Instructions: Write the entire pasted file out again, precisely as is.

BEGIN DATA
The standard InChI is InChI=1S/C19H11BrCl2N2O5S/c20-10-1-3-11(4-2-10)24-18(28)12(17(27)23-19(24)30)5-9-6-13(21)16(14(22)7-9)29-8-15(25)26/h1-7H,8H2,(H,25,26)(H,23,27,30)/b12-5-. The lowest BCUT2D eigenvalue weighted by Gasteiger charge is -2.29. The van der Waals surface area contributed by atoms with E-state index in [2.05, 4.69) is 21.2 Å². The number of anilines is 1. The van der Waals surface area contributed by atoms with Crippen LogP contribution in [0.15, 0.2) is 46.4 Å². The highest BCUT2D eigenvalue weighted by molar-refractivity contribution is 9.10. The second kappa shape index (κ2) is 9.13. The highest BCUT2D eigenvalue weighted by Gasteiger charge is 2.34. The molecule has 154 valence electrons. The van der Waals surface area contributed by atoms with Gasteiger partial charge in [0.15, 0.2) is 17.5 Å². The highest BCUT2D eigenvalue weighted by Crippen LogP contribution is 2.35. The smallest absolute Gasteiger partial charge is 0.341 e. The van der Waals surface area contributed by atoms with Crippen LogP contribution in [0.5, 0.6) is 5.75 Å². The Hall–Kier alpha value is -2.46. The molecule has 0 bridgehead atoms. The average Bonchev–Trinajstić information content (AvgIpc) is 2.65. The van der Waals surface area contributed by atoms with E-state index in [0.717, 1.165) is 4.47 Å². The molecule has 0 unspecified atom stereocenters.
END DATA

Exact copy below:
The standard InChI is InChI=1S/C19H11BrCl2N2O5S/c20-10-1-3-11(4-2-10)24-18(28)12(17(27)23-19(24)30)5-9-6-13(21)16(14(22)7-9)29-8-15(25)26/h1-7H,8H2,(H,25,26)(H,23,27,30)/b12-5-. The lowest BCUT2D eigenvalue weighted by Gasteiger charge is -2.29. The van der Waals surface area contributed by atoms with E-state index in [2.05, 4.69) is 21.2 Å². The number of anilines is 1. The van der Waals surface area contributed by atoms with Crippen LogP contribution in [0.15, 0.2) is 46.4 Å². The highest BCUT2D eigenvalue weighted by molar-refractivity contribution is 9.10. The second kappa shape index (κ2) is 9.13. The highest BCUT2D eigenvalue weighted by Gasteiger charge is 2.34. The molecule has 154 valence electrons. The van der Waals surface area contributed by atoms with Gasteiger partial charge in [0.15, 0.2) is 17.5 Å². The highest BCUT2D eigenvalue weighted by Crippen LogP contribution is 2.35. The smallest absolute Gasteiger partial charge is 0.341 e. The van der Waals surface area contributed by atoms with Crippen LogP contribution in [0.5, 0.6) is 5.75 Å². The Hall–Kier alpha value is -2.46. The molecule has 0 bridgehead atoms. The average Bonchev–Trinajstić information content (AvgIpc) is 2.65. The van der Waals surface area contributed by atoms with E-state index in [0.717, 1.165) is 4.47 Å². The molecule has 0 unspecified atom stereocenters.